I have been reflecting this week on the Second Coming of Christ and how that can, and should, impact the way I live my life. In my preparations for this week, I came across these words written by John Soper, pastor of Ridgeway Church in White Plains, NY. It is a beautiful expression of not just the biblical account of the Second Coming, but, more importantly, how that should impact our own life.
Sometime near the end of his life, Anthony Ashley Cooper, the seventh Earl of Shaftesbury, is reputed to have said: “In the last 40 years, I do not believe that I have had one conscious thought that did not include the idea of the return of Jesus Christ.” An overstatement? Perhaps, but it goes a very long way toward explaining the amazing career of one of the Victorian era’s most successful social reformers.
That same preoccupation is evident throughout the New Testament. It is the stated or implied reason behind nearly every ethical injunction in the writings of the apostles, and without question, it framed the life of the Early Church. The first generation of Christians even began their ordinary interactions with the greeting “Maranatha,” an Aramaic expression meaning “The Lord is coming”!
“Jesus Christ, Our Coming King” is the expression that captures the same passion exemplified by the apostles, the Earl of Shaftesbury and a million other devoted followers of our Lord throughout the centuries. It is, to use the words of the apostle Paul, “our blessed hope.”
Belief in the Second Coming of Christ is rooted in the experience of the followers of Jesus who, a few days before Pentecost, gathered on a mountain to listen to the last teaching of the resurrected Christ. He commissioned them to be His “witnesses” to the entire world, and then, as they watched breathlessly, He ascended into heaven. While they stood gazing at the sky, two angels appeared and delivered this message: “This same Jesus, who has been taken from you into heaven, will come back in the same way that you have seen him go into heaven” (Acts 1:11b).
The clear implication (and the equally clear teaching of the entire New Testament on the subject) is that Christ’s Second Coming will be personal—He Himself, not some representative, will return to the earth. Further, His return will be both public and visible; that is, we will be able to see Him come. In fact, the writer of the Book of Revelation says that “every eye will see him . . .” (Rev. 1:7). We are also told that when Christ returns, He won’t be alone. He will be accompanied by “thousands of his holy ones”—angels (Jude 14)—and by “those who have fallen asleep” (1 Thess. 4:15).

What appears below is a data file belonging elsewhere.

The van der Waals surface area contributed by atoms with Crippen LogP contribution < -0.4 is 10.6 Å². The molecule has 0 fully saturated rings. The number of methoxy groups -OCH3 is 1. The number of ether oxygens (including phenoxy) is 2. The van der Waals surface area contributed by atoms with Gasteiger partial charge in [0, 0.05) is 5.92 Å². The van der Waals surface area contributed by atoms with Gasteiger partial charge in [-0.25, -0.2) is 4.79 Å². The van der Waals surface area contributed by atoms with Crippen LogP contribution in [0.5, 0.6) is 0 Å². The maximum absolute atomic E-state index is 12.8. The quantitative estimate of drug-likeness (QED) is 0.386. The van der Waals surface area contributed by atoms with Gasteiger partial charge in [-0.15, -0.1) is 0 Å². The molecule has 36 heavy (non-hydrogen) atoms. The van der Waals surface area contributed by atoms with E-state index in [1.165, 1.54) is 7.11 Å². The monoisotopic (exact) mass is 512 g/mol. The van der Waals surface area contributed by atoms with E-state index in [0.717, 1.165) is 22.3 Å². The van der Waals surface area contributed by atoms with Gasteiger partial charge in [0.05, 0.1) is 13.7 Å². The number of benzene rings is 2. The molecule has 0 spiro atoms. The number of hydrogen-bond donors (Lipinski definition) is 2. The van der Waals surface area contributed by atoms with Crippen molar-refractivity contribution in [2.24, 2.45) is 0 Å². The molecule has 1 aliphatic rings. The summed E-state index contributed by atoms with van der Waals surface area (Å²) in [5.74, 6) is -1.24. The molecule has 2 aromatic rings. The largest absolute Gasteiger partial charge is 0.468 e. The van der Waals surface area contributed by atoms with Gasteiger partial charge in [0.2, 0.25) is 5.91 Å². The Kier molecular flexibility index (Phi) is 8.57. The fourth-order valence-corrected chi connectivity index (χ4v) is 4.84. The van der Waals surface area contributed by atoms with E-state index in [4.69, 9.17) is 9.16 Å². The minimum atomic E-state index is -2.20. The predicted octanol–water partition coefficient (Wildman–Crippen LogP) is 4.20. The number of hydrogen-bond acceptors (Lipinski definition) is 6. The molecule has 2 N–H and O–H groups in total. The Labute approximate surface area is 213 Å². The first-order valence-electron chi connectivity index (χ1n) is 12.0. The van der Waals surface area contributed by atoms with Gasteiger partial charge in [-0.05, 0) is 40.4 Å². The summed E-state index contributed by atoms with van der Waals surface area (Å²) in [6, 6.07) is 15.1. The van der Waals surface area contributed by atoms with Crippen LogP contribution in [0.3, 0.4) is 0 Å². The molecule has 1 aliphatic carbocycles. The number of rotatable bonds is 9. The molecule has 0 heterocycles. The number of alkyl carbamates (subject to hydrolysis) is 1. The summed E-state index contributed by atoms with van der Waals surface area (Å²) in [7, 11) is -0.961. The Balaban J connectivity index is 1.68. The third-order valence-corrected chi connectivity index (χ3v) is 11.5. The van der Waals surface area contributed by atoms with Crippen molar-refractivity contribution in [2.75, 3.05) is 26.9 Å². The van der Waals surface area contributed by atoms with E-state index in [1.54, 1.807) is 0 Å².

Many volumes have been written exploring the events that will occur when Christ returns, but here are a few things the Bible says will happen: Jesus Christ will be vindicated in the eyes of those who crucified Him (Rev. 1:7); the whole of creation will be liberated from the curse imposed upon it after the sin of Adam in the garden (Romans 8:20–21); the earth will be filled with the knowledge of the Lord (Isa. 11:9); God’s righteous reign will be established upon the earth for a thousand years (Rev. 20:1–6); and, ultimately, the final destruction of Satan will be accomplished (Rev. 20:7–10).
Since it is clear that the writers of the New Testament expected the Lord’s return very quickly, many skeptics have suggested that nearly 2,000 years ought to be enough time to convince us that they were mistaken. The Scripture, however, anticipates that attitude and warns us (2 Peter 3:8–10) that while God restrains His judgment (just as He did in the time of Noah) so that more time can be given for men and women to repent, this gesture of patience will be misinterpreted. Most of humanity will conclude that the promise of Christ’s return is nothing more than pious fiction. His return will catch them off guard like the coming of a thief!
Over the last four decades I have read a great many books about the Second Coming of Christ. Unfortunately, most were devoted to predicting when this cataclysmic event will occur (something the Bible explicitly tells us NOT to do), to debating the order of events connected to His return or to splitting the eschatological “hairs” that separate one group of evangelical believers from another. All of this speculation entirely misses the point of what the Bible says about the matter. The whole focus of the New Testament’s teaching about the return of Christ can be summarized in two simple propositions: first, because Christ is coming, we need to be ready—living lives that are pure, steadfast, prayerful, holy and reverent; and, second, because Christ is coming, we need to finish the task He has given us—the preaching of the gospel.
Maranatha! The Lord is coming. Are you ready?
Each week this blog will be updated with a word for the week from my current studies.